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Colorado to Lead the Way in Cyclists Rights
27 May, 2009

Gov. Bill Ritter signed a bicycle safety bill Monday that clarifies cyclists' rights and seeks to better protect them from aggressive drivers.

Starting Aug. 5, drivers give cyclists at least three feet of space when passing or risk a $110 ticket. Anyone who throws an object at a cyclist also could be charged with a misdemeanor carrying a fine of $250 to $1,000 and up to 12 months in jail.

"One of the great things about Colorado is that so many people love to bike," Gov. Ritter said in a statement. "But it also means that cyclists and motorists alike must take extra precautions so that we can share the road safely. This new law will enhance safety for everyone."

Though some have raised concern that the law could lead to increased conflict between riders and drivers, Boulder Cycling Club President Donald Cicchillo said the majority of cyclists are "very conscious of safety" and won't take advantage of the law.

"Cyclists deserve to have rights just like everybody else," he said. "This gives more protection to cyclists. You have to give us room when you pass. You can't abuse a cyclist and get away with it."

"The hope is that it creates safer roads," said Dan Grunig, executive director of Bicycle Colorado. "The law takes into account a lot of common-sense, share-the-road practices that people do every day, and legalizes them."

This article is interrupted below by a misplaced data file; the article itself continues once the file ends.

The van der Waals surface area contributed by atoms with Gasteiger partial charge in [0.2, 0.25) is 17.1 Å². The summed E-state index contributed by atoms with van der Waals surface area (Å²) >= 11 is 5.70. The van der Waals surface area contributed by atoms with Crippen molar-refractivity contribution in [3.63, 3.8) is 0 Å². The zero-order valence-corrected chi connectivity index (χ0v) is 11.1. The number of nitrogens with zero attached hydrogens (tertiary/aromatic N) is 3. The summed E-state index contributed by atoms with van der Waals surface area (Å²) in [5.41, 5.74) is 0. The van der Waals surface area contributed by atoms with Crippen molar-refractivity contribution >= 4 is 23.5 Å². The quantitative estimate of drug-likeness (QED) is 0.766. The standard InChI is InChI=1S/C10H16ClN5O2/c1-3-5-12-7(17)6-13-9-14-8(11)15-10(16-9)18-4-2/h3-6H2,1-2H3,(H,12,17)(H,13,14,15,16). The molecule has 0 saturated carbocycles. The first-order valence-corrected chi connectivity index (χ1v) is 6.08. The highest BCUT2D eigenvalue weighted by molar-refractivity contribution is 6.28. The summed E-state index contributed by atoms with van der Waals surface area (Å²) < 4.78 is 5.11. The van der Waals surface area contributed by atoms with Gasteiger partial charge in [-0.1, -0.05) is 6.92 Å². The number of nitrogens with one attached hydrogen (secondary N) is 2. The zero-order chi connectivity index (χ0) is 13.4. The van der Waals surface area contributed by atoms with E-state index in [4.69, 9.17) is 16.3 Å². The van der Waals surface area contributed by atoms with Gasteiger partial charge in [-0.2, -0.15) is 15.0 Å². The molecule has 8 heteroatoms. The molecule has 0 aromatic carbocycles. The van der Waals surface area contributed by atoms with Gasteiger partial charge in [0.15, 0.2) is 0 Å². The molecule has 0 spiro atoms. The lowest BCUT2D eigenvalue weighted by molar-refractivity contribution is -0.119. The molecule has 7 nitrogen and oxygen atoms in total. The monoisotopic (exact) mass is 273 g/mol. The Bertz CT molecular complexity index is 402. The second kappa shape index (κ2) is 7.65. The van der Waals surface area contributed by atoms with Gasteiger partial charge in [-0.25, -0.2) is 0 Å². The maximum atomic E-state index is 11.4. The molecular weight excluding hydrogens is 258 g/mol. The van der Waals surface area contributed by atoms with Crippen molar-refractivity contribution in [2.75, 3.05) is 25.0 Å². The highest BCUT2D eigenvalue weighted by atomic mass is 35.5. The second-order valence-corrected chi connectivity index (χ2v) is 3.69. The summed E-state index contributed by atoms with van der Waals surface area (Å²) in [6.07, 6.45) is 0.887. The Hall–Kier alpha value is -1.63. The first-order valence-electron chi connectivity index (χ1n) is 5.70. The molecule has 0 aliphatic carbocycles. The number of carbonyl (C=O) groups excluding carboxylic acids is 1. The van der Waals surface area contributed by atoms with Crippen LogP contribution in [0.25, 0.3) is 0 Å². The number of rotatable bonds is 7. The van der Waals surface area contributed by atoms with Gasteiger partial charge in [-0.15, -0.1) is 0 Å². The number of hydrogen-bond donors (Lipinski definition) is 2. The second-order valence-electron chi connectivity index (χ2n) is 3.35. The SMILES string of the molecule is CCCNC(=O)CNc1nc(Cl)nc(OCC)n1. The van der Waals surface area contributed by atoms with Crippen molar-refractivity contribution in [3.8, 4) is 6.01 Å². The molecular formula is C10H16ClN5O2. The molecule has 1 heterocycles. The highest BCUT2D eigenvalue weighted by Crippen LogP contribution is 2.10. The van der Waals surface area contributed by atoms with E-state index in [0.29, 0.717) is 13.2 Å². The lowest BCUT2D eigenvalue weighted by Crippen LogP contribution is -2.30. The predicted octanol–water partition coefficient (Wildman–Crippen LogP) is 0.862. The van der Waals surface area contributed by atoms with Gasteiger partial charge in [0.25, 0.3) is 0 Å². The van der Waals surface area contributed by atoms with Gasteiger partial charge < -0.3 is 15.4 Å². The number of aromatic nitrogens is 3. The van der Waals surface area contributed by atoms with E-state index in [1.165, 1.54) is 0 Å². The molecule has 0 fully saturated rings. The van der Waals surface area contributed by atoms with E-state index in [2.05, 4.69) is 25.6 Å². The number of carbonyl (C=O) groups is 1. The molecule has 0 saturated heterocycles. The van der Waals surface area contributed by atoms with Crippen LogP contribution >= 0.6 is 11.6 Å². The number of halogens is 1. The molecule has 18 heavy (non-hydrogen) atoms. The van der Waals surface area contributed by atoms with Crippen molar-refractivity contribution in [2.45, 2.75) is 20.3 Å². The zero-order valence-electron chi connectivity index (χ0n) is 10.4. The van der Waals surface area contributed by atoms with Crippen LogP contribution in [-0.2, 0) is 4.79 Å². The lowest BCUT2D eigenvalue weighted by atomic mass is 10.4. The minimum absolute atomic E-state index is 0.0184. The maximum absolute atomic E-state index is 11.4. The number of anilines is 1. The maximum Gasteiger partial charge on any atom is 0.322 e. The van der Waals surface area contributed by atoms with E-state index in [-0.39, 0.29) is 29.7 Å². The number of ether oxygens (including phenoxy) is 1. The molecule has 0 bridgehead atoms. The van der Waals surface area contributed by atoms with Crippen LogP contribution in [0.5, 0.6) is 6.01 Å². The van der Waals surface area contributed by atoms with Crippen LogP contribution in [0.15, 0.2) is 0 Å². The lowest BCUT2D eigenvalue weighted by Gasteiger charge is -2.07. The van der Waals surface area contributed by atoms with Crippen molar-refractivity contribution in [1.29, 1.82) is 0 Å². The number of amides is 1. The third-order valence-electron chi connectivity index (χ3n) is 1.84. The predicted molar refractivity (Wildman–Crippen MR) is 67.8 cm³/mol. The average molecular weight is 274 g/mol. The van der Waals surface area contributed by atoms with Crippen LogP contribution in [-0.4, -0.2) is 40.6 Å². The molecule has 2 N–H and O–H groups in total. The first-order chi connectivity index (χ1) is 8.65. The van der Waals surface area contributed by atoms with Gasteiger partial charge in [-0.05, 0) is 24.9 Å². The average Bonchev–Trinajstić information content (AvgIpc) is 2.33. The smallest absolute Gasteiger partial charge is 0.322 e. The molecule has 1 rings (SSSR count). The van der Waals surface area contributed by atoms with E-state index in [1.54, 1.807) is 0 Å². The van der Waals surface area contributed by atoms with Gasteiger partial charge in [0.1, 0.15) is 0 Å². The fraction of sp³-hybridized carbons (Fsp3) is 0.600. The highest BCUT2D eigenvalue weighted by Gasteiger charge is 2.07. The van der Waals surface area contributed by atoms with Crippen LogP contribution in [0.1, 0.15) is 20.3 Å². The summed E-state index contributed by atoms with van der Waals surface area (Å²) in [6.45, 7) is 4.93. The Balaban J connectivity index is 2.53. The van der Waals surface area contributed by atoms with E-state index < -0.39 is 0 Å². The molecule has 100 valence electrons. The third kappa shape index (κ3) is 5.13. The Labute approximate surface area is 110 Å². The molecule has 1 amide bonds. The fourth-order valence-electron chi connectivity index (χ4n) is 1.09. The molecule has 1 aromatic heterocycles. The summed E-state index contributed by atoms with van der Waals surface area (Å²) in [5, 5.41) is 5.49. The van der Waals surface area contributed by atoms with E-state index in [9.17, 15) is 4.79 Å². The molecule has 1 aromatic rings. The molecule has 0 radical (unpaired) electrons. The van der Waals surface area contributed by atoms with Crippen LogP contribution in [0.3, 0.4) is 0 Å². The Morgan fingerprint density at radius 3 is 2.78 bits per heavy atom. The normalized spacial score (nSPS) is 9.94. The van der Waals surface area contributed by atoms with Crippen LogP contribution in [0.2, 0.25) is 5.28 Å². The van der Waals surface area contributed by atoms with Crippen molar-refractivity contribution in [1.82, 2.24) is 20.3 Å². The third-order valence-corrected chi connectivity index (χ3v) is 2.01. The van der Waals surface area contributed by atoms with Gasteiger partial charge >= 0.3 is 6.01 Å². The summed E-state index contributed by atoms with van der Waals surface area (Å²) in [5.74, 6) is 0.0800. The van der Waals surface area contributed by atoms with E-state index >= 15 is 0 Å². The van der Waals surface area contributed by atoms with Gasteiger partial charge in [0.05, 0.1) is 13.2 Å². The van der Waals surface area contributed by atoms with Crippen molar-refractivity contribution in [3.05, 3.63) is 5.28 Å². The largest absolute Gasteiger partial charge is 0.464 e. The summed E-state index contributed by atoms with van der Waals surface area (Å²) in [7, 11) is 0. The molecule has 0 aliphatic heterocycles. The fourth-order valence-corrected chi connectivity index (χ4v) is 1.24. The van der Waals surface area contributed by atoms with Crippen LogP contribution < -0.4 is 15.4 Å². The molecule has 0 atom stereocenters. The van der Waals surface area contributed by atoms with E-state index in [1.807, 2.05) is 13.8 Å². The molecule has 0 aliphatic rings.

He said the law shouldn't change most cyclists' habits of using common sense on the roads.

"Cyclists don't want to hold up traffic," Grunig said.

Boulder County Sheriff Joe Pelle initially opposed the bill, but changed his stance after language was removed that would have allowed cyclists to ride two abreast even if they were on narrow roads and impeding traffic.

The bill now states that cyclists can ride two-abreast in any situation, so long as they're not impeding traffic.

Pelle said the law adds some protections for cyclists, but may prove difficult to enforce. He said "98 percent of cyclists and motorists treat each other with respect," but the small percentage who don't are causing frustration on both sides.

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